I was recently asked by a curator why I call myself an “Imaginist” artist. She asked, “Isn’t all art Imaginist?”
I started to use the term as an alternative to surrealist, after another curator told me she thought of me as a “female surrealist.” I’m intrigued by the characteristics of surrealism, and often get my ideas from dreams, but the juxtapositions in my paintings are more about something passing between people in a given moment, or a feeling about something that has either just happened or is about to. And, sometimes, my art is about responding to color, pattern and space, and seeing what comes out of those three things.
I am inspired by the paintings of Les Nabis, an art group from the late 19th century which included two of my favorite artists, Paul Gaugin and Felix Vallotton. They rejected realism in favor of symbolism, metaphor and personal interpretation, using strong color and flat, simplified forms. In this painting by Vallotton the patterns of the room are surrounding the woman, approaching and filling her space, as the words of the book she is reading are filling her attention.
Other artists that inspire me are the Neue Sachlichkeit, or New Objectivity, German artists of the early 20th century who took figures and colors to another level, adding dark socio-political themes. Otto Dix is one of my favorite painters from this group. I love the feeling of calm menace in this portrait of a man and his dog.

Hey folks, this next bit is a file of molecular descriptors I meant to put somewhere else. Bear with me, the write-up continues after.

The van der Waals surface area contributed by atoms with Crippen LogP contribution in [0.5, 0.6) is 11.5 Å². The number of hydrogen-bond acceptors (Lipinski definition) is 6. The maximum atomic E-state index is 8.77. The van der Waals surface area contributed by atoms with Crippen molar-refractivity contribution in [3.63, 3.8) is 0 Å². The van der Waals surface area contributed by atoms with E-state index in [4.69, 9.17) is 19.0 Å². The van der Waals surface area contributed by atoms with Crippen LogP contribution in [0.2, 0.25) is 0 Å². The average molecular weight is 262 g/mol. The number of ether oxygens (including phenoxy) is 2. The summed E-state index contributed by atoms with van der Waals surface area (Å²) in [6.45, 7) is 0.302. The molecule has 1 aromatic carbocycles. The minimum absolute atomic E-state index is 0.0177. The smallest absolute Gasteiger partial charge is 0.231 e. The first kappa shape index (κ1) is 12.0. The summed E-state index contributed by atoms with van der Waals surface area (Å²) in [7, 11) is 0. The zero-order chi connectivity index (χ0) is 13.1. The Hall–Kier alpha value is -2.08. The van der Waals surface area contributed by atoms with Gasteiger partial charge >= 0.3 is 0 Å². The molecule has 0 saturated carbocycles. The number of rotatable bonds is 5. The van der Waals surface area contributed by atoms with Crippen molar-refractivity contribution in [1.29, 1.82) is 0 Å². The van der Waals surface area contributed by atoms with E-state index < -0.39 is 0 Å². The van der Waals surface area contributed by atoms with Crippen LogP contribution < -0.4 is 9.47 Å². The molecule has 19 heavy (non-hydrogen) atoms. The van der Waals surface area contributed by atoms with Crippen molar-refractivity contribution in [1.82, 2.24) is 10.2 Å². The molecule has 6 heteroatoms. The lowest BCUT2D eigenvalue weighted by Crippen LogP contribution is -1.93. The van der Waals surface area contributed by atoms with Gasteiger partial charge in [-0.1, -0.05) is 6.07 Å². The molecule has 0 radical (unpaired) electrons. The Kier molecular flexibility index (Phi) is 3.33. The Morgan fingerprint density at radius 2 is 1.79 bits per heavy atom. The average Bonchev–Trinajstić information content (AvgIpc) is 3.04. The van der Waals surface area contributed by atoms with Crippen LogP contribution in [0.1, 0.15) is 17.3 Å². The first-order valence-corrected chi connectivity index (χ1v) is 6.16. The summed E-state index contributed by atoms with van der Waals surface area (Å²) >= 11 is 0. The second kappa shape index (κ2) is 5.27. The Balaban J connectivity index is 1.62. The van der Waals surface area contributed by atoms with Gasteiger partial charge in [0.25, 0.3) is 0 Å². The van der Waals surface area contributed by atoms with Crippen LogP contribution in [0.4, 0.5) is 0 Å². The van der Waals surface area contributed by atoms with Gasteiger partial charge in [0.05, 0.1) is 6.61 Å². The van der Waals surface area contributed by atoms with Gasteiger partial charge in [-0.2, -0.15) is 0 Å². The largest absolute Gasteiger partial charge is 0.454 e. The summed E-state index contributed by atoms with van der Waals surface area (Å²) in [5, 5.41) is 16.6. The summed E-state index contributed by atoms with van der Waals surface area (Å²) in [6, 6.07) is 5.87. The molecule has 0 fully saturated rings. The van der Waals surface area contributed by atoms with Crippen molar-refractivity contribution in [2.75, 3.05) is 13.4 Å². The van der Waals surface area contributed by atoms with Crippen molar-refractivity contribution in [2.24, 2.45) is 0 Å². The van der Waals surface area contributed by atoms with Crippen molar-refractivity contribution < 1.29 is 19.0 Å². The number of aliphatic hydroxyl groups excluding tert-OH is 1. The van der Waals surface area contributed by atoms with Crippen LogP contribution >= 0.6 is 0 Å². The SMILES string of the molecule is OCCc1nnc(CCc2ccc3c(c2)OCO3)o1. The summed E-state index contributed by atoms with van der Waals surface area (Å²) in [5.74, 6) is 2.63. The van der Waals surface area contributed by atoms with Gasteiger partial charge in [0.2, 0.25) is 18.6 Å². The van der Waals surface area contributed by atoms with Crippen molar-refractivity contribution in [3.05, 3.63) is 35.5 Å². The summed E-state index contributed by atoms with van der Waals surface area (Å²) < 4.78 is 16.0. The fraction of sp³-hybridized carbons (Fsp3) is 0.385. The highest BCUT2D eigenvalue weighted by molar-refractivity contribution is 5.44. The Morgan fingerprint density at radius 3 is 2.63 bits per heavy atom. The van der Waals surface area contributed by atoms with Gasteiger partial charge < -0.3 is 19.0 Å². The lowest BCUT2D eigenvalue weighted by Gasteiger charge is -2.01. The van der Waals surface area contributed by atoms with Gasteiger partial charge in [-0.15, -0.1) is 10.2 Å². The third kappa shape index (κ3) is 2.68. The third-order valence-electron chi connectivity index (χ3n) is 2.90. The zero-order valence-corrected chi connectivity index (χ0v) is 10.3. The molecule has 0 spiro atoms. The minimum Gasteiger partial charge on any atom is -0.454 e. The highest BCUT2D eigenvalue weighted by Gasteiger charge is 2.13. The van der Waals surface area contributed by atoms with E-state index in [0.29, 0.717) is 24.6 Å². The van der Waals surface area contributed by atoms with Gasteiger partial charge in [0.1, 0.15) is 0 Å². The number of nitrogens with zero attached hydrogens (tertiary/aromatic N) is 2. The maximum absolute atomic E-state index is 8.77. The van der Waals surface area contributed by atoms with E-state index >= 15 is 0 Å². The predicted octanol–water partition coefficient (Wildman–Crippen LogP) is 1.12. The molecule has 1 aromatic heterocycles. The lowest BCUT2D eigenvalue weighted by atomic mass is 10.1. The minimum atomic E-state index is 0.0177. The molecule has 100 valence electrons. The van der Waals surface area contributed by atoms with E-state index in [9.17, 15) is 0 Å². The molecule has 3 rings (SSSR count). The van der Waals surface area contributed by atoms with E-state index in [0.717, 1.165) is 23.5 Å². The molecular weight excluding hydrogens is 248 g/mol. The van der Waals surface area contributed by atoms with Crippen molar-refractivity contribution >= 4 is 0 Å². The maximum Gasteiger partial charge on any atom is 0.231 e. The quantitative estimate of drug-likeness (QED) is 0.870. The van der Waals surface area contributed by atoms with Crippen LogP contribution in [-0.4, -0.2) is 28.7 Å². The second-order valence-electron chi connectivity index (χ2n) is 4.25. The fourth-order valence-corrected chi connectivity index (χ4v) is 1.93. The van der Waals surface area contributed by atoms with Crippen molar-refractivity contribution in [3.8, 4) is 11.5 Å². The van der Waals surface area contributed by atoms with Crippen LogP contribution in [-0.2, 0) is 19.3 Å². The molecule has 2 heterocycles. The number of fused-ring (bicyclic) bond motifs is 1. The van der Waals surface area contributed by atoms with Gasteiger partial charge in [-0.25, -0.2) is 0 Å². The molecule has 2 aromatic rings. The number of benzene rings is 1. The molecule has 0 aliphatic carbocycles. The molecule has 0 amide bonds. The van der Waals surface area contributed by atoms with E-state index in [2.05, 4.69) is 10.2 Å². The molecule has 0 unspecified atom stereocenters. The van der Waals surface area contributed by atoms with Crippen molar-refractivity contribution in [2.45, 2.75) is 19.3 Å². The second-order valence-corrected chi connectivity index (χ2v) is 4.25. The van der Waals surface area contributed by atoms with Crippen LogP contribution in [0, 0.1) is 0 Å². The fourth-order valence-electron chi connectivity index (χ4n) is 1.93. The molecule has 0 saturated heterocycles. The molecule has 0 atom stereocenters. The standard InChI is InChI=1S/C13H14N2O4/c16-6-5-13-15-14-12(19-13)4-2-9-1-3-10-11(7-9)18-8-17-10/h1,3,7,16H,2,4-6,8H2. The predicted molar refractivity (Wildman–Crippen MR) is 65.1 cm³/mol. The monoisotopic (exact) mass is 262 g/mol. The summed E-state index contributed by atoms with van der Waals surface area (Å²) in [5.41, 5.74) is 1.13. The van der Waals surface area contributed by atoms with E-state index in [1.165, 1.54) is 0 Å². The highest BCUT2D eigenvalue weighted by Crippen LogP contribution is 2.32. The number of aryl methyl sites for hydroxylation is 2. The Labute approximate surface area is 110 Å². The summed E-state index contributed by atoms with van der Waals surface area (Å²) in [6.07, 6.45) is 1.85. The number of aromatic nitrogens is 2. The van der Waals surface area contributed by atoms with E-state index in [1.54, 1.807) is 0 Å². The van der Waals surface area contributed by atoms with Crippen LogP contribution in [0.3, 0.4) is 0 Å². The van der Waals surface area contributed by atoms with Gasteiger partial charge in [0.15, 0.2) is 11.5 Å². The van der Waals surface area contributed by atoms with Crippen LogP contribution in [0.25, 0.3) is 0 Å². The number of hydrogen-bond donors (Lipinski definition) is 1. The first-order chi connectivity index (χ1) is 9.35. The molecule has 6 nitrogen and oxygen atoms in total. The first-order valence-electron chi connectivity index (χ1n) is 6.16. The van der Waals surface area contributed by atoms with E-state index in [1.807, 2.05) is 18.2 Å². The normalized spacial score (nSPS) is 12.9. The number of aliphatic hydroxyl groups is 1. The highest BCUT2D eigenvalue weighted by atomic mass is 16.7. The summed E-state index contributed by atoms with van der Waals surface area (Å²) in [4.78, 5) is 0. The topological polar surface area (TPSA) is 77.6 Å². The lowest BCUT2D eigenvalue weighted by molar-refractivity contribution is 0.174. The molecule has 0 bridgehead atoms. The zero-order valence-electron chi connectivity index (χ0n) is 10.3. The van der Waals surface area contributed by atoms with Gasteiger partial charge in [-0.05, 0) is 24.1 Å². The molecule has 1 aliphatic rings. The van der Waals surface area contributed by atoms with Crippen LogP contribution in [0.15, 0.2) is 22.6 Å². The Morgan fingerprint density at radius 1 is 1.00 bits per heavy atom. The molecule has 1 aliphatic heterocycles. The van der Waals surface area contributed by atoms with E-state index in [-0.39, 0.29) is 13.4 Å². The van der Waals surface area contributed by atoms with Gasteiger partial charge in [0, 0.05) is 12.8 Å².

As a young artist, I learned most of my art skills by copying the artists I saw in books. I copied the styles of Matisse, Van Gogh and Felix Vallotton, as well as children’s book illustrators like Arthur Rackham and Kay Nielsen. I also loved underground comix and had a collection of Zap, Yellow Dog, Mr. Natural, Wonder Warthog, The Freak Bros. and Mickey Rat, art styles which still subtly influence my work.
A Chicago school of artists, the Imagists, were playing with many of the same inspirations from which I was building my own creative context. The Imagist artists and their varied styles and influences are so inspiring, I took the name, but changed it a bit.
My paintings are imaginative and narrative, with random dream-like things in them. The word “Imaginist” seemed to capture the colorful, iconic, surrealist, figurative, symbolist, pop-cultural, contemporary and narrative territory my paintings and inspirations inhabit, without co-opting the conventions of any particular school.
Title photo: Feejee Mermaid, 30″ x 24″ oil on canvas, 2014, Sarah Stone